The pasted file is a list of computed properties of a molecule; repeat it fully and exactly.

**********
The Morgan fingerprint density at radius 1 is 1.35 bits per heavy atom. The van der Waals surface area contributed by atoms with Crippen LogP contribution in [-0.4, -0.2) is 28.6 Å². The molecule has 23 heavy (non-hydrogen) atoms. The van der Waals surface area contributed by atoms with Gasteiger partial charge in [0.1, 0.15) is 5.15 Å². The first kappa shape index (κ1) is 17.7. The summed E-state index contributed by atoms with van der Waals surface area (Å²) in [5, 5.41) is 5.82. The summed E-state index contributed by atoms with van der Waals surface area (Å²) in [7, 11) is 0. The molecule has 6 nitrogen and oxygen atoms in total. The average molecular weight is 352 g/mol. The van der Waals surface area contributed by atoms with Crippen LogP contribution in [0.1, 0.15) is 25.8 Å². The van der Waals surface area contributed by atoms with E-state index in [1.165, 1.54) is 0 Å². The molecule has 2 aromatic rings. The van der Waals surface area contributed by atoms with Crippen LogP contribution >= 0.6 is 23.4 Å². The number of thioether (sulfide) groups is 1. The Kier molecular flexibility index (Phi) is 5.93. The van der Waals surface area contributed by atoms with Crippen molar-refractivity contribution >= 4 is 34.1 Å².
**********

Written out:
The Morgan fingerprint density at radius 1 is 1.35 bits per heavy atom. The van der Waals surface area contributed by atoms with Crippen LogP contribution in [-0.4, -0.2) is 28.6 Å². The molecule has 23 heavy (non-hydrogen) atoms. The van der Waals surface area contributed by atoms with Gasteiger partial charge in [0.1, 0.15) is 5.15 Å². The first kappa shape index (κ1) is 17.7. The summed E-state index contributed by atoms with van der Waals surface area (Å²) in [5, 5.41) is 5.82. The summed E-state index contributed by atoms with van der Waals surface area (Å²) in [7, 11) is 0. The molecule has 6 nitrogen and oxygen atoms in total. The average molecular weight is 352 g/mol. The van der Waals surface area contributed by atoms with Crippen LogP contribution in [0.1, 0.15) is 25.8 Å². The van der Waals surface area contributed by atoms with E-state index in [1.165, 1.54) is 0 Å². The molecule has 2 aromatic rings. The van der Waals surface area contributed by atoms with Crippen LogP contribution >= 0.6 is 23.4 Å². The number of thioether (sulfide) groups is 1. The Kier molecular flexibility index (Phi) is 5.93. The van der Waals surface area contributed by atoms with Crippen molar-refractivity contribution >= 4 is 34.1 Å².